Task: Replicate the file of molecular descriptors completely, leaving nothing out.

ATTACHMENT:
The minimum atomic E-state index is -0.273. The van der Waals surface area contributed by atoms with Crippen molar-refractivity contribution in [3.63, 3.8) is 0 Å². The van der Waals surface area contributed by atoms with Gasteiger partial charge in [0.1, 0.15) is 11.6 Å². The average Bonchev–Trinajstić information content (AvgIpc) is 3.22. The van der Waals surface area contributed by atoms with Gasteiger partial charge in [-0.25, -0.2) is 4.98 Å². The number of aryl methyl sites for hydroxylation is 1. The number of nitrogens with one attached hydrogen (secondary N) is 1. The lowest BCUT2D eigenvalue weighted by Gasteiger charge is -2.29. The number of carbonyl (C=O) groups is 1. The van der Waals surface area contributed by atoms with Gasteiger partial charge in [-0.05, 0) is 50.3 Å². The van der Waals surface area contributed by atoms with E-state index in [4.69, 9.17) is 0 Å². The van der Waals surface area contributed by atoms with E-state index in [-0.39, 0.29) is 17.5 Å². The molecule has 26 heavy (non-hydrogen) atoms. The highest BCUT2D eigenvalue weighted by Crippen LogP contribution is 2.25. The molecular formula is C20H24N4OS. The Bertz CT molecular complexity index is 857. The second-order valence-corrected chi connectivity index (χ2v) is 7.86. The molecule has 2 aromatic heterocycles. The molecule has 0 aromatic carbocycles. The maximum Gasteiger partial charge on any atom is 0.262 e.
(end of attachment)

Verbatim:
The minimum atomic E-state index is -0.273. The van der Waals surface area contributed by atoms with Crippen molar-refractivity contribution in [3.63, 3.8) is 0 Å². The van der Waals surface area contributed by atoms with Gasteiger partial charge in [0.1, 0.15) is 11.6 Å². The average Bonchev–Trinajstić information content (AvgIpc) is 3.22. The van der Waals surface area contributed by atoms with Gasteiger partial charge in [-0.25, -0.2) is 4.98 Å². The number of aryl methyl sites for hydroxylation is 1. The number of nitrogens with one attached hydrogen (secondary N) is 1. The lowest BCUT2D eigenvalue weighted by Gasteiger charge is -2.29. The number of carbonyl (C=O) groups is 1. The van der Waals surface area contributed by atoms with Gasteiger partial charge in [-0.05, 0) is 50.3 Å². The van der Waals surface area contributed by atoms with E-state index in [4.69, 9.17) is 0 Å². The van der Waals surface area contributed by atoms with E-state index in [-0.39, 0.29) is 17.5 Å². The molecule has 26 heavy (non-hydrogen) atoms. The highest BCUT2D eigenvalue weighted by Crippen LogP contribution is 2.25. The molecular formula is C20H24N4OS. The Bertz CT molecular complexity index is 857. The second-order valence-corrected chi connectivity index (χ2v) is 7.86. The molecule has 2 aromatic heterocycles. The molecule has 0 aromatic carbocycles. The maximum Gasteiger partial charge on any atom is 0.262 e.